The NCAA Division I baseball season starts Friday, with defending national champion Florida and right-hander Brady Singer (MLB Pipeline's top-rated Draft prospect) taking on Siena.My picks to reach the College World Series, which remains my favorite baseball event to attend: Arkansas, Florida, Florida State, Kentucky, North Carolina, Oregon State, Stanford
The NCAA Division I baseball season starts Friday, with defending national champion Florida and right-hander Brady Singer (MLB Pipeline's top-rated Draft prospect) taking on Siena.
My picks to reach the College World Series, which remains my favorite baseball event to attend: Arkansas, Florida, Florida State, Kentucky, North Carolina, Oregon State, Stanford and Texas Tech. Gazing further into my crystal ball, I have the Gators becoming the first team since South Carolina in 2010-11 to repeat as CWS champs and Oregon State second baseman Nick Madrigal as the college player of the year.
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It's very possible that four of the five highest-ranked pitchers on MLB Pipeline's new Top 100 Prospects list -- Shohei Ohtani (Angels, No. 1), Michael Kopech (White Sox, No. 10), Brent Honeywell (Rays, No. 12) and Walker Buehler (Dodgers, No. 13) -- will graduate to the big leagues in 2018, so the first five should look much different at season's end. For my answer, check out the video at the top of this Inbox.
Elite prospects make their own timetables, so I'm going to be more aggressive and project Fernando Tatis Jr. and Luis Urias turning double plays together in San Diego before the end of 2019.
Tatis reached Double-A at age 18 last season and didn't look out of place, so he shouldn't need another two full seasons in the Minors. Urias is one of the game's best hitting prospects and could hold his own at the plate in the big leagues right now at age 20. I could see Urias cracking the Padres' Opening Day lineup in 2019 (if not before then) and Tatis coming up in the middle of that season.
Francis Martes has fallen into a limbo between prospect and established big leaguer. He opened 2017 ranked No. 20 on MLB Pipeline's Top 100 Prospects list, joined the Astros in June and pitched just enough to lose his rookie/prospect status going forward but not quite well enough to claim a spot on the postseason roster. After the offseason trade for Gerrit Cole, Martes is probably no better than eighth in line for a spot in Houston's rotation right now.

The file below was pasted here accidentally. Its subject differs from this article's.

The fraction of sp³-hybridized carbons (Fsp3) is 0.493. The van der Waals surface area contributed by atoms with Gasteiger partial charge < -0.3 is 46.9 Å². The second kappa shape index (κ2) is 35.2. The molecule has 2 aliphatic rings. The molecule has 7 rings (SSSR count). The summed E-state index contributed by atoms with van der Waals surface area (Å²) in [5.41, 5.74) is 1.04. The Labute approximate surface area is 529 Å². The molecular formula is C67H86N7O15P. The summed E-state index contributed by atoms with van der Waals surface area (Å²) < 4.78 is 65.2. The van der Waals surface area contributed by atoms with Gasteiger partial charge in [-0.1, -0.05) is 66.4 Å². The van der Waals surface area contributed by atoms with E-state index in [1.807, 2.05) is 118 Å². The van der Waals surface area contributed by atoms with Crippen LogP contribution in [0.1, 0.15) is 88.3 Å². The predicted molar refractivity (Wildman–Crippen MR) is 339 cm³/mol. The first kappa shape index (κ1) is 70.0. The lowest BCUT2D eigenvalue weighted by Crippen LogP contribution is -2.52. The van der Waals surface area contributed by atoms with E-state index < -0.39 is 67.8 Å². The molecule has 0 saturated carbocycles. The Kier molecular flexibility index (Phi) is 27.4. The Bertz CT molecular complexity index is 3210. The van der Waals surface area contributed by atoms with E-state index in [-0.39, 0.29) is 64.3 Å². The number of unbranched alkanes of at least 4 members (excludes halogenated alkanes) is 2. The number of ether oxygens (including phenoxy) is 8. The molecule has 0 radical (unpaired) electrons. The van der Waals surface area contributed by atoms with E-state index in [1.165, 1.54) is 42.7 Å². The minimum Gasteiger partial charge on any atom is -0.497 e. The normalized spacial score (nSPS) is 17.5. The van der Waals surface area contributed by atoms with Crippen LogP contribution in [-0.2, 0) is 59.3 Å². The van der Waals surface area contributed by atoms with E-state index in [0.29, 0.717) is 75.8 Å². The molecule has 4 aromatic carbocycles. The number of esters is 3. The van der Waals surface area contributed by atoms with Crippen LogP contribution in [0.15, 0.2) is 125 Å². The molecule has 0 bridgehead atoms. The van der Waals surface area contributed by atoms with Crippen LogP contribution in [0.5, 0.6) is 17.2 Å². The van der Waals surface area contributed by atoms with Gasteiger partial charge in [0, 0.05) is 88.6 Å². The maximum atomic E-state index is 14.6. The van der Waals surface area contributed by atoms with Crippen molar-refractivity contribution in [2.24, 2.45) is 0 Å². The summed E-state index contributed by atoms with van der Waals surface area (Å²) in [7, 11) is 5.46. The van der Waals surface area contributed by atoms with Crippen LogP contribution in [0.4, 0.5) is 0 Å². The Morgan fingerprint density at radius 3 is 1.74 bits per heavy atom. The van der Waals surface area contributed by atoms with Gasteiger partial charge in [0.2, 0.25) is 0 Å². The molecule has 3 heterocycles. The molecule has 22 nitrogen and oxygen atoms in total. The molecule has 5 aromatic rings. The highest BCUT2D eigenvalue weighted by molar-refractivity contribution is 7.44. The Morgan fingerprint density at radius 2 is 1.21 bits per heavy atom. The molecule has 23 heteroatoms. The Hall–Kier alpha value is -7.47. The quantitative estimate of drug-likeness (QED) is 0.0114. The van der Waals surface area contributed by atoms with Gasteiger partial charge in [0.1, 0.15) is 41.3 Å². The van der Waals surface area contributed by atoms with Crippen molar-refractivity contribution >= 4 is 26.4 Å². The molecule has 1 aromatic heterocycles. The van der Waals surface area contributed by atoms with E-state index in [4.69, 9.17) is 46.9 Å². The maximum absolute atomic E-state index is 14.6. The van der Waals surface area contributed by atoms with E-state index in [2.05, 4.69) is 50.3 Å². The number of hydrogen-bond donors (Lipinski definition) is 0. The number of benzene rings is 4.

Though he won't be found on any prospect lists and he'll probably spend all or most of this year in the Astros' bullpen, don't sleep on Martes. He has a pair of well-above-average pitches: a fastball that sits at 94 mph when he starts and a couple of ticks higher when relieves, and a mid-80s curveball with depth to match its power. Martes has enough feel for a changeup and throwing strikes to develop into a front-line starter if he eventually gets an opportunity to join the rotation, or he could become a closer if he stays in the bullpen.
The Brewers gave up two Top 100 Prospects (outfielders Lewis Brinson, Monte Harrison) and a former Top 100 guy (middle infielder Isan Diaz) as part of the four-player package for Christian Yelich, a deal that made sense for both sides. Milwaukee still has plenty of outfield prospect depth and more outfielders than it can play in the big leagues, and 2017 first-rounder Keston Hiura was a better bet than Diaz to become the franchise's long-term second baseman.
While the Brewers' system obviously took a hit with the Yelich trade, there's no shortage of quality prospects. Hiura and right-handers Corbin Burnes and Brandon Woodruff still give Milwaukee three Top 100 Prospects, and third baseman Lucas Erceg, righty Luis Ortiz and outfielders Brett Phillips, Corey Ray and Tristen Lutz have the talent to join the list. The system would have ranked in the 7-10 range before the deal and now fits closer to the middle of the pack.
Jim Callis is a reporter for MLB.com. Follow @jimcallisMLB on Twitter. Listen to him on the weekly Pipeline Podcast.